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Angered by the government’s dishonorable and unjust policies, some Native American tribes, including bands of Cheyennes, Arapahos, Comanches and Sioux, battled back. As they fought to protect their territories and their tribes’ survival, more than one thousand skirmishes and battles broke out in the West between 1861 and 1891. In an attempt to compel Native Americans onto the reservations and to end the violence, the U.S. government responded to these incursions with significant military campaigns. Clearly the U.S. government’s Indian regulations required an adjustment.
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Native American policy changed dramatically following the Civil War. Reformers felt that the policy of pushing Native Americans onto reservations was far too strict even though industrialists, who were worried about their land and resources, viewed assimilation, the cultural absorption of the American Indians into “white America” to be the single long-term means of guaranteeing Native American survival. In 1871 the government approved a critical law proclaiming that the United States would not treat Native American tribes as autonomous nations.
This legislation signaled a major change in the government’s working relationship with the native peoples – Congress now deemed the Native Americans, not as countries outside of its jurisdictional control, but as wards of the government. By making Native Americans wards of the “” government, Congress imagined that it was better to make the policy of assimilation a widely recognized part of the cultural mainstream of America.
More On American Indian History
Many U.S. government representatives looked at assimilation as the most practical answer to what they viewed as “the Indian problem,” and the single permanent method of insuring U.S. interests in the West and the survival of the American Indians. In order to accomplish this, the government urged Native Americans to move out of their traditional dwellings, move into wooden dwellings and grow into farmers.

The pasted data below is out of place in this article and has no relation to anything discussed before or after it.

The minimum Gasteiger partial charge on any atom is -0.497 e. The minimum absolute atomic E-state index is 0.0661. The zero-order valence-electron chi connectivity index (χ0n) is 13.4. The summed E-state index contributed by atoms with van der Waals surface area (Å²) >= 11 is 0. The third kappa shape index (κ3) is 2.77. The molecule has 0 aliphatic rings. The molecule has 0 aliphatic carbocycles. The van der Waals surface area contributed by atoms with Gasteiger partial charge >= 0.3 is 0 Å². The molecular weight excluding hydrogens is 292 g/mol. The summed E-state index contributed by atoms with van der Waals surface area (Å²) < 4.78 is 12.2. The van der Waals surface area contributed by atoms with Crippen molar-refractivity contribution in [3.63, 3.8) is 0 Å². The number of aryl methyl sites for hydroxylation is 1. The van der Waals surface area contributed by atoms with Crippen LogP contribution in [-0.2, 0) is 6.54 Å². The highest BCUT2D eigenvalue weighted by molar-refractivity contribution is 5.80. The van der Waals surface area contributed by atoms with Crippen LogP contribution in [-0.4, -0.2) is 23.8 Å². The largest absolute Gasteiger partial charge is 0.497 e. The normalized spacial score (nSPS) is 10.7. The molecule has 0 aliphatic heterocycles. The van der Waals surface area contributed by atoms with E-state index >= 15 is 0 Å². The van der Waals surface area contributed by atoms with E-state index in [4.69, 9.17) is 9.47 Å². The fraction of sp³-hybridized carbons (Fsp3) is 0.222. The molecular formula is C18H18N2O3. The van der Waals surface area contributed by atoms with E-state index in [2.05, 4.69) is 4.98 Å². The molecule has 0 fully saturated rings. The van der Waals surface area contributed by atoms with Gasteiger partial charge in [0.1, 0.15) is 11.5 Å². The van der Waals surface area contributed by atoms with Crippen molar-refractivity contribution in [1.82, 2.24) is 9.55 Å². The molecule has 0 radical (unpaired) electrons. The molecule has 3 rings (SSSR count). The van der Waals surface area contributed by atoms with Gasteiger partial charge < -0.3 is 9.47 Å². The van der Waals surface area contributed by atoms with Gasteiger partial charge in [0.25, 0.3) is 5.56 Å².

The federal government handed down laws that forced Native Americans to reject their established appearance and way of living. Some laws outlawed traditional religious practices while others ordered Indian males to cut their long hair. Agents on more than two-thirds of American Indian reservations organized tribunals to implement federal regulations that often banned traditional ethnic and spiritual practices.
To accelerate the assimilation operation, the government established Indian training centers that attempted to quickly and forcefully Americanize Indian kids. As per the founder of the Carlisle Indian School in Pennsylvania, the schools were created to “kill the Indian and save the man.” In order to make this happen goal, the schools required enrollees to speak only English, put on proper American attire and to substitute their Indian names with more “American” ones. These new regulations brought Native Americans closer to the end of their traditional tribal identity and the start of their daily life as citizens under the full control of the U.S. authorities.